previous post on Saint Paul. Saint Paul was born in Tarsus early in the first century. When he popped out into the world there would still have been people in the city who remembered the visit made by Cleopatra in 41 BC. Though, unlike Saint Paul, they would not realise that it was BC.
Cleopatra had been summoned there by Mark Antony who wanted her to support his war against the Parthians who kept winning wars by unsportingly shooting arrows in retreat. These were Parthian shots.
Anyway, the river Cydnus ran through Tarsus and Cleopatra insisted that she meet Antony by boat. Plutarch describes the meeting thus in Thomas North's translation of 1579:
...she disdained to set forward otherwise but to take her barge in the river of Cydnus, the poop whereof was of gold, the sails of purple and the oars of silver, which kept stroke in rowing after the sound of the music of flutes, howboys, cithernes, viols, and such other instruments as they played upon in the barge.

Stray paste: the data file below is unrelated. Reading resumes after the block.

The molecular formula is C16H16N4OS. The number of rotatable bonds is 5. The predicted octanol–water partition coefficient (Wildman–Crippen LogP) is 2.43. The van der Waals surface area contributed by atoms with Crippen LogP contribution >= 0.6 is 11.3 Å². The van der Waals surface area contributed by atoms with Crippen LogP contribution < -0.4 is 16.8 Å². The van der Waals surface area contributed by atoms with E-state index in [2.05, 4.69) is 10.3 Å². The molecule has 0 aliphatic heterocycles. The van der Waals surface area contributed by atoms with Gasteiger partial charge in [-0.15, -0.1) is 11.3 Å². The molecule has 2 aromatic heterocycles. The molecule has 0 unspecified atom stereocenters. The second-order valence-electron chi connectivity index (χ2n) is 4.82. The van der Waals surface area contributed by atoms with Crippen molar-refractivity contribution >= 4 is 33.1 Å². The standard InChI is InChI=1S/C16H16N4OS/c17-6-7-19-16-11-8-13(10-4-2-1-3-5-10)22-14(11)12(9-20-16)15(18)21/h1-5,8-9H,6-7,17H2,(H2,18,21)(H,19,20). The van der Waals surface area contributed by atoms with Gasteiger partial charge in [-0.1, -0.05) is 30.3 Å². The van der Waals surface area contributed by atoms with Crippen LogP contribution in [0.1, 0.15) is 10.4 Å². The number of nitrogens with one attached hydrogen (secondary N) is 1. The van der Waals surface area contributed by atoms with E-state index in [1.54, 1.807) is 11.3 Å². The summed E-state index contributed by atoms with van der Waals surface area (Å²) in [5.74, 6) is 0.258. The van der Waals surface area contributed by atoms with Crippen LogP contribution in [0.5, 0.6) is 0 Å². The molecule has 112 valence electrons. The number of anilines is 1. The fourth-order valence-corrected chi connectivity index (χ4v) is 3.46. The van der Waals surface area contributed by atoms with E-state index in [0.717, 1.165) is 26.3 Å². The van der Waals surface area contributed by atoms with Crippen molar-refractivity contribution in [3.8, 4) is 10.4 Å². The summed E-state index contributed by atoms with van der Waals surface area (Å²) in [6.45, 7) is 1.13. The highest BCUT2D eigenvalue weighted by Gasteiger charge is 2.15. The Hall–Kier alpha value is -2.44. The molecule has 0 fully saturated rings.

Sound familiar? It damned well should do, dear reader. Here's something from c. 1605.
The barge she sat in like a burnished throne,
Burned on the water: the poop was beaten gold;
Purple the sails and so perfumed, that
The winds were lovesick with them; the oars were silver,
Which to the tune of flutes kept stroke, and made
The water which they beat to follow faster,
As amorous of their strokes.
It's always great to watch Shakespeare at work, and the thing to notice here is how he cuts and elaborates on the basis of alliteration. The word barge is in the original, and Shakespeare adds that it was burnished and that it burned and that its gold was beaten. The poop and purple are in the original, so Shakespeare invents the idea that the sails were perfumed. Shakespeare picks the flute from among all Plutarch's instruments and then makes the water follow faster.
You see the method?
As I keep saying, Shakespeare was all technique.
The Inky Fool realised he was on the wrong ferry
N.B. Readers of immemorial antiquity will remember that I have blogged about this passage before.